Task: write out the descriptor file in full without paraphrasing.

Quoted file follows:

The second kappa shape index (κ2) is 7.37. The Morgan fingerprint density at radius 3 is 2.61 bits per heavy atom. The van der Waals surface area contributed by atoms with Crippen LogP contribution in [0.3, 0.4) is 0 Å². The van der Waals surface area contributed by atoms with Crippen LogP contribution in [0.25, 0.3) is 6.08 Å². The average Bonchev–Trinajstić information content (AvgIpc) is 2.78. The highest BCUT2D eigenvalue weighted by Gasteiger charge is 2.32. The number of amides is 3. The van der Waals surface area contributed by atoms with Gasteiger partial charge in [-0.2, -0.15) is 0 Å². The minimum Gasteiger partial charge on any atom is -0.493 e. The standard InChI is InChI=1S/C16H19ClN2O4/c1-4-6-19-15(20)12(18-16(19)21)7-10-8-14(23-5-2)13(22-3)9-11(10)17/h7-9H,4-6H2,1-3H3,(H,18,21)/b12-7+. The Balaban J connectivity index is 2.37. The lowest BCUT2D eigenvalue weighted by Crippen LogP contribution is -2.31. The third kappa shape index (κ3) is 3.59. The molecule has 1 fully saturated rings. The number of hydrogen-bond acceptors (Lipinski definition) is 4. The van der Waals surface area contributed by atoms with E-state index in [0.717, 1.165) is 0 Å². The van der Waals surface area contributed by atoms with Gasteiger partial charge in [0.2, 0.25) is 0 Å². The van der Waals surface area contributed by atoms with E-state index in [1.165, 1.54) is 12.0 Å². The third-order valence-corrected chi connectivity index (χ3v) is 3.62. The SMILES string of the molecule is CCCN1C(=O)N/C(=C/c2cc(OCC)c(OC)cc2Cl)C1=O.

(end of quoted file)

The second kappa shape index (κ2) is 7.37. The Morgan fingerprint density at radius 3 is 2.61 bits per heavy atom. The van der Waals surface area contributed by atoms with Crippen LogP contribution in [0.3, 0.4) is 0 Å². The van der Waals surface area contributed by atoms with Crippen LogP contribution in [0.25, 0.3) is 6.08 Å². The average Bonchev–Trinajstić information content (AvgIpc) is 2.78. The highest BCUT2D eigenvalue weighted by Gasteiger charge is 2.32. The number of amides is 3. The van der Waals surface area contributed by atoms with Gasteiger partial charge in [-0.2, -0.15) is 0 Å². The minimum Gasteiger partial charge on any atom is -0.493 e. The standard InChI is InChI=1S/C16H19ClN2O4/c1-4-6-19-15(20)12(18-16(19)21)7-10-8-14(23-5-2)13(22-3)9-11(10)17/h7-9H,4-6H2,1-3H3,(H,18,21)/b12-7+. The Balaban J connectivity index is 2.37. The lowest BCUT2D eigenvalue weighted by Crippen LogP contribution is -2.31. The third kappa shape index (κ3) is 3.59. The molecule has 1 fully saturated rings. The number of hydrogen-bond acceptors (Lipinski definition) is 4. The van der Waals surface area contributed by atoms with E-state index in [0.717, 1.165) is 0 Å². The van der Waals surface area contributed by atoms with Gasteiger partial charge in [0.2, 0.25) is 0 Å². The van der Waals surface area contributed by atoms with E-state index in [1.165, 1.54) is 12.0 Å². The third-order valence-corrected chi connectivity index (χ3v) is 3.62. The SMILES string of the molecule is CCCN1C(=O)N/C(=C/c2cc(OCC)c(OC)cc2Cl)C1=O.